Defective Property Conditions
Defective property conditions can give rise to premises liability claims when injuries result from contact with those hazards. Guests at homes, hotels, restaurants or other businesses have a reasonable expectation that they can safely traverse the property without suffering injury.
At Associates and Bruce L. Scheiner, Attorneys for the Injured, our personal injury attorneys have encountered numerous cases in which property owners failed to ensure stairs were properly maintained, walking surfaces were even, lighting was adequate, barriers to pools or ponds were in place and structures on site were sturdy. All of these instances are considered “defective property conditions,” and encountering one without proper warning can result in serious injury.
Depending on the nature of the defect, there could be more than one party responsible for covering damages to the injured person. In addition to the property owner, plaintiffs might pursue litigation against the operator of the site and possibly even builders or repair firms if the defect was a result of shoddy construction or maintenance work.Liability for Florida Construction Defects
Handling claims of injury resulting from construction failures requires an experienced injury lawyer possessing familiarity with Florida building codes, building technology and standard industry practice.
The International Risk Management Institute, Inc. defines a construction defect as “a deficiency in the design of a building or structure resulting from failure to design or construct in a reasonably workmanlike manner, and/or in accordance with the buyer’s reasonable expectation.” Certain kinds of defects, it is noted, have the capacity to cause the structure to fail, resulting in physical injury.
Some examples of a potentially dangerous construction defect that can result in injury include:
- Structure issues related to hold-downs (which are the brackets tying concrete to the framing);
- Improper design details on roofs, window assemblies, stairways, balconies or curtain walls;
- Foundational cracks in the concrete;
- Sloping floor substrates;
- Cracks in walls or plumbing and mechanical systems caused by structure overload.
Property owners who discover construction defects have 4 to 10 years in which to file a construction defect claim under Florida Statute §95.11(3)(c) to compel the construction company to remedy the problem and make necessary repairs.
However, filing such a claim does not free homeowners or businesses from liability for injuries resulting from construction defects on site. That’s because property owners still owe invitees an inherent duty to maintain the property in a reasonably safe condition. If repairs aren’t immediately forthcoming, then property owners are responsible for keeping guests away from the hazard or warning of its existence so they can protect themselves.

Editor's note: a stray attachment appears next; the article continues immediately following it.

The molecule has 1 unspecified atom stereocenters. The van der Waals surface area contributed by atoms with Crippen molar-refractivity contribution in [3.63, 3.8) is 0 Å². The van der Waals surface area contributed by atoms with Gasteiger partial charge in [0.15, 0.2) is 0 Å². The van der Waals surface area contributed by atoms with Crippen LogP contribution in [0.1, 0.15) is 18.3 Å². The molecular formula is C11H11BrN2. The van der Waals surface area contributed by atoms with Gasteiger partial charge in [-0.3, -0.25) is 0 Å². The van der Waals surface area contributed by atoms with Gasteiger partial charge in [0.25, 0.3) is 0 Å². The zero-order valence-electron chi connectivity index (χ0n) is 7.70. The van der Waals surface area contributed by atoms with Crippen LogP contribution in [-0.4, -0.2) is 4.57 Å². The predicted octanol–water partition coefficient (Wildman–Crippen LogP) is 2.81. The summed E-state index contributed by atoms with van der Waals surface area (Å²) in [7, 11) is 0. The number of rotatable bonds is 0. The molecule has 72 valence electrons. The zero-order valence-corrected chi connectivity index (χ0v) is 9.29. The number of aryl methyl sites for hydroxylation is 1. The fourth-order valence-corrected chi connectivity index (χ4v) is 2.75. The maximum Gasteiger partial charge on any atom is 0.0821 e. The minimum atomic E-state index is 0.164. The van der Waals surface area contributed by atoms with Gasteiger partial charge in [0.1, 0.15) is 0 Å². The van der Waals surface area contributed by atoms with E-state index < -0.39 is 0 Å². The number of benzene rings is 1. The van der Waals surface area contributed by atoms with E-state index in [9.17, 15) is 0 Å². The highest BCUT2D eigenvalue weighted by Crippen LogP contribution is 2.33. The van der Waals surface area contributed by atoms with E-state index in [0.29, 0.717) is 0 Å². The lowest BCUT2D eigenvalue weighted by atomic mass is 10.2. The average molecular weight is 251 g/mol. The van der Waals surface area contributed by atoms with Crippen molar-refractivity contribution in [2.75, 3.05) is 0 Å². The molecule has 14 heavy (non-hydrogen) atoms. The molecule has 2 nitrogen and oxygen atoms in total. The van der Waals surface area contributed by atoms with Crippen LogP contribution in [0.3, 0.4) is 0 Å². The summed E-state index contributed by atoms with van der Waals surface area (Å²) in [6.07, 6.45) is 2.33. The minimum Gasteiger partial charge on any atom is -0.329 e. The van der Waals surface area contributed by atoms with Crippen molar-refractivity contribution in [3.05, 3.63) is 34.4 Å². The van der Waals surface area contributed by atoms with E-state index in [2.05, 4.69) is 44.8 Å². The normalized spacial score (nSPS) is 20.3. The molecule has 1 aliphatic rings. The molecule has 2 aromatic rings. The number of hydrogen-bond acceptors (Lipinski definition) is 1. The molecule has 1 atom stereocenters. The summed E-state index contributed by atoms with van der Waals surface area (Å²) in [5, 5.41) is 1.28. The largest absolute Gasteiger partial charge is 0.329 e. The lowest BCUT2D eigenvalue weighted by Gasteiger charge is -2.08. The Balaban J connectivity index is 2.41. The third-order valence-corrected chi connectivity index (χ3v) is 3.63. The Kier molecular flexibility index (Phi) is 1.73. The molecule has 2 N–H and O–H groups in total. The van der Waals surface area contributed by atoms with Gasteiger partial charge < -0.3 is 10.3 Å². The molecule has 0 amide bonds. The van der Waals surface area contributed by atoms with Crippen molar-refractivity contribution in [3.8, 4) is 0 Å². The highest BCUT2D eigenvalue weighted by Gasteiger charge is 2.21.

The good news for injured parties is that if such a claim has been filed, it is proof the property owner was aware of the dangerous condition—a key element in Florida premises liability cases.
Other forms of defective property conditions include (but are not limited to):
- Uneven pavement;
- Raised tree roots;
- Unfenced bodies of water;
- Loose shelving or overhead materials;
- Poorly maintained playground equipment;
- Elevator or escalator malfunctions;
- Defective doors;
- Inadequate lighting;
- Exposed wires;
- Defective handrails;
- Missing or broken stairs;
- Loose floor tiles.
Claims for injury resulting from defective property conditions are different from slip-and-fall cases in that they typically involve injury resulting from contact with an existing condition of the structure or property, as opposed to injury caused by a slip on a transitory foreign substance. For this reason, premises liability attorneys at Associates and Bruce L. Scheiner, Attorneys for the Injured, know it may be easier to establish the property owner’s constructive knowledge of the condition. That means even if the defendant wasn’t actually aware of the danger, he or she should have discovered it in the course of exercising reasonable care in policing the property.Proving Defective Condition in Florida Premises Liability Lawsuit
Premises liability actions stemming from defective property conditions fall under the general umbrella of Florida negligence law. However, there are specific criteria that must be met in order for an injured person to prevail in a claim.
Claimants must prove to the court that:
- The condition of the property was unreasonably dangerous or defective;
- The property owner or other persons responsible for construction or maintenance knew or should have known about the danger on site;
- The person responsible for maintaining the site had enough time to repair the condition or at least warn others about it;
- The defective or dangerous condition was not repaired and no warning of it was offered;
- The unsafe condition was the proximate cause of the injury in question.
If you or a loved one has been injured in Southwest Florida, Contact Associates and Bruce L. Scheiner, Attorneys for the Injured, for a free and confidential consultation to discuss your rights. There are no fees or costs unless we win. Offices in Fort Myers, Cape Coral, Naples and Port Charlotte.
Call 800-646-1210 for a Free Consultation